HTC defined in this way accounts for heat pick up in the ring main, which is one of the main purposes of our study (i.e., the reduced cooling potential of the air in the multiple-entry system). Therefore, HTC is a global performance metric of the system. This is why the differences in HTC between the single-entry and multiple-entry system reported in this paper are larger than one would expect to see due to jet Reynolds number differences alone. If one defines the HTC with respect to the temperature at the inlet to the hole rather than the domain inlet, the HTC scales as expected with jet Reynolds number [19].
The total pressure loss coefficient used in this paper is defined as
C p 0 = p 0 ,   i n l e t p 0 , h o l e   i n l e t p 0 ,   i n l e t p o u t l e t S E
where p 0 ,   i n l e t is the total pressure at the inlet to the system, p 0 , h o l e   i n l e t is the total pressure at the inlet to the impingement hole, and thus varies around the circumference, and p 0 ,   i n l e t p o u t l e t S E is the total pressure drop across the entire single-entry system. This assumes that the static pressure at the outlet is equal to the total pressure at the outlet. C p 0 is subsequently a measure of the total pressure drop through the system up to the impingement holes, as a fraction of the entire total pressure drop of the system. This gives an indication as to the ‘useful total pressure drop’ through the system, as it is preferable to drop most pressure across the impingement holes. By normalizing both the single-entry and multiple-entry pressure drops by the single-entry total pressure drop, the two systems may be compared back-to-back.
The T-junction entry into the multiple-entry domain is not exactly matched between the single-entry and multiple-entry systems. The T-junction is obviously too far from optimum to allow for a fair comparison between the two systems. In order to remove this T-junction from the pressure drop comparison, the inlet total pressure for the multiple-entry system is defined just upstream of the first transfer box. This allows C p 0 values between the multiple-entry and single-entry systems to be compared, thus eliminating this inlet discrepancy.

7. Results and Discussion

Figure 8 shows the total pressure loss coefficient through the single-entry and multiple-entry systems. Between 15% and 30% of the available total pressure drop in the multiple-entry system is used to overcome the loss-generating mechanisms in the ring main and transfer boxes. Total pressure loss is reduced with a circumferential position for the multiple-entry system because the flow entering the second quadrant (0° to 90°) need only go through an S-bend in the second transfer box, while flow entering the first quadrant (0° to −90°) must flow through a U-bend.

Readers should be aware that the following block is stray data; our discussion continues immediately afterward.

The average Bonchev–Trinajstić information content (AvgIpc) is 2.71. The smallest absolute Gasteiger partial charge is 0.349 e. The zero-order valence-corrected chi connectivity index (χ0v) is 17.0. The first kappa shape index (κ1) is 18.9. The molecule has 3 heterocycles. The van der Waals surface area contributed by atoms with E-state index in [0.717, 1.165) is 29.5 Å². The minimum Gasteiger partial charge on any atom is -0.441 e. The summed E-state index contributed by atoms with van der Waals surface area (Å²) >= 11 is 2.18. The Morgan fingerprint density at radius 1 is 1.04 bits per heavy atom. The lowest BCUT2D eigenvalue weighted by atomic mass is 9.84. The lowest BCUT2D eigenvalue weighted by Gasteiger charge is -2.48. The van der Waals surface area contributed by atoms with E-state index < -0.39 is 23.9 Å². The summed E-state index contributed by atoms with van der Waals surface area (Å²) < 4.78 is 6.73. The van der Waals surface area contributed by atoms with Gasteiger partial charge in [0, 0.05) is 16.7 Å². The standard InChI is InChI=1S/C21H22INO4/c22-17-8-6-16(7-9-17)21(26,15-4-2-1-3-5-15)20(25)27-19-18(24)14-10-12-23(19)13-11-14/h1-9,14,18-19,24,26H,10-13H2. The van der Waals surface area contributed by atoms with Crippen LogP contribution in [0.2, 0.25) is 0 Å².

In comparison, the feed pipework for the single-entry system only uses 2% of the total available pressure drop, with the rest used across the impingement holes. As a consequence, the driving pressure ratio across each impingement hole in the multiple-entry system is less than in the single-entry system, for the same overall boundary conditions and impingement geometry.
Consequently, the average heat transfer coefficient on the outer side of the turbine casing is 77% greater in the single-entry system than the multiple-entry system (Figure 9), primarily due to increased heat pick up in the ring main in the multiple-entry system through the ring main (Figure 10), and secondarily due to a jet Reynolds number 1.2 times greater in the single-entry system than the multiple-entry system (Figure 11). The Mach number throughout the domain is less than 0.3, except for the inlet to the multiple-entry system before the ring main, where it exceeds 0.5.
The jet Reynolds number shown in Figure 11 is lower in the multiple-entry case than the single-entry case because the average discharge coefficient of the impingement holes in the single-entry system is 8% lower than that of the multiple-entry case; a lower discharge coefficient for the same overall mass flow rate requires greater localised jet velocity, leading to greater HTC enhancement in the single-entry system. The cross-flow in the single-entry system helps to enhance impingement heat transfer over the multiple-entry system. The temperature of the air feeding the impingement holes is greater in the multiple-entry system compared to the single-entry system, due to the heat picked up in the ring main.
As can be seen from Figure 8, Figure 9, Figure 10 and Figure 11, the circumferential HTC, Reynolds number, static temperature and total pressure loss coefficient vary more smoothly in the single-entry system than the multiple-entry system. In the multiple-entry system, the aero-thermal field in the vicinity of the transfer boxes is highly non-uniform due to the abrupt S- or U-bend from ring main into the casing manifold, resulting in large, local circumferential variations in impingement hole mass flow rate compared to the single-entry system. The locations of the transfer boxes are visible in at −45° and +45°.